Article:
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The Emily Whitehead Foundation Launches to Support Pediatric Cancer Research
The Emily Whitehead Foundation is a non-profit organization committed to raising funds to invest in the most promising pediatric cancer research. The foundation also hopes to provide support to pediatric cancer patients and will promote awareness of the disease through education and sharing inspiring stories.
Philipsburg, Pa (Jan. 27, 2015) – Nearly three years after being the first child in the world to receive an experimental T-cell therapy at Children’s Hospital of Philadelphia (CHOP) to save her from a life-threatening cancer, nine-year-old Emily Whitehead and her parents launch the Emily Whitehead Foundation.
The non-profit foundation aims to direct funding to medical researchers to develop better treatment options and ultimately a cure for pediatric cancer. The foundation will promote pediatric cancer awareness and hopes to provide support for families facing the disease.
Tom Whitehead, father of Emily, and President / Co-Founder of the foundation, said, “We want Emily to be able to tell her grandkids that she was the beginning of the end of cancer. Emily does not want to lose any more friends to cancer. We believe in a cure and if we work together we can put an end to this terrible disease.”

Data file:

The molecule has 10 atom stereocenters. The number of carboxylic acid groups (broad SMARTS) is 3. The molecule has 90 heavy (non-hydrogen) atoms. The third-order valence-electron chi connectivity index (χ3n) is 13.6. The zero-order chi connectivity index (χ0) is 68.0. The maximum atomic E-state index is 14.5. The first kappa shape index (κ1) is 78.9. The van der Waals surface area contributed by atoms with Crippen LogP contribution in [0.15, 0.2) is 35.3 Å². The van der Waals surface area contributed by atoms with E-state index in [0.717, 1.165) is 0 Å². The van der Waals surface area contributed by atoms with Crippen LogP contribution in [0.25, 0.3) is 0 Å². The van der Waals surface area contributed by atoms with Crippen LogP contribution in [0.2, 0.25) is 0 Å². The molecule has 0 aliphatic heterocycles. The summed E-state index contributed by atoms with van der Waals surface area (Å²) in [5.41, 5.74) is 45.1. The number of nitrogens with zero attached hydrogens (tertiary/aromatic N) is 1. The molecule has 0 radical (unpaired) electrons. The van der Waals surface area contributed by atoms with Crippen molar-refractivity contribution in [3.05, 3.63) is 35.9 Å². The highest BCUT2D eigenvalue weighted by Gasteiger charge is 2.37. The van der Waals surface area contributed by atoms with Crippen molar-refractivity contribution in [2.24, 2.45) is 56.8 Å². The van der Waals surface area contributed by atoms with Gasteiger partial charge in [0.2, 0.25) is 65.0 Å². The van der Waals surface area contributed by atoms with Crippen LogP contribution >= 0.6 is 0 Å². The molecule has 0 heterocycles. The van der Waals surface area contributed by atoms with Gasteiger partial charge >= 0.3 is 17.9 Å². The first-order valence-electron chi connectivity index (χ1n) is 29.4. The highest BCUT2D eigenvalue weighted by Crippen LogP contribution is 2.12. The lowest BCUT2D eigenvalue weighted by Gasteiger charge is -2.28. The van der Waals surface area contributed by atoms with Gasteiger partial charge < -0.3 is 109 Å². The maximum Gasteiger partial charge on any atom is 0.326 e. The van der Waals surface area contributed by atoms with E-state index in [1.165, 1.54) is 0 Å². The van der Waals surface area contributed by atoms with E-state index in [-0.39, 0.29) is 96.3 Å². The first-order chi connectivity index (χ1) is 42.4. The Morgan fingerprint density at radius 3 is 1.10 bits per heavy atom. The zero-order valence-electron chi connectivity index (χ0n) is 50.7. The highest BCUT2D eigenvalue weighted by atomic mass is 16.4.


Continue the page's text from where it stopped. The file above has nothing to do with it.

Emily was diagnosed with acute lymphoblastic leukemia (ALL) at age five in May 2010 and relapsed twice. After the second relapse, the Whiteheads were told they were out of options to treat her cancer. Not willing to give up, the Whiteheads pursued a radical new treatment called T-cell therapy at Children’s Hospital of Philadelphia (CHOP).
Emily was the first child enrolled in the phase I clinical trial (known as CART-19 or CTL019) in April 2012. Her T-cells (a type of white blood cell) were collected from her body, and then, in a process using a disabled form of the human immunodeficiency virus (HIV), the T-cells were genetically reprogrammed to recognize and attack cancer cells. When the modified T-cells were put back into Emily she became very sick and spent several weeks in the intensive care unit on a ventilator. At one point her doctor said she had only a 1 in 1000 chance of surviving the night. Not only did Emily survive that night, but a few weeks later her family was given the miracle they had prayed for: the T-cell therapy worked. Doctors couldn’t detect a single cancer cell in her body. Today, Emily is nearing three years cancer free.
Emily’s story gained worldwide attention and the trial has continued to achieve unprecedented results and provide hope to many other families facing the disease. Emily and her parents, Tom and Kari, now travel to speak at events and conferences to raise awareness and share their inspirational journey.
To learn more about the foundation, donate, and find out about upcoming events and ways to get involved, visit the website: www.emilywhiteheadfoundation.org.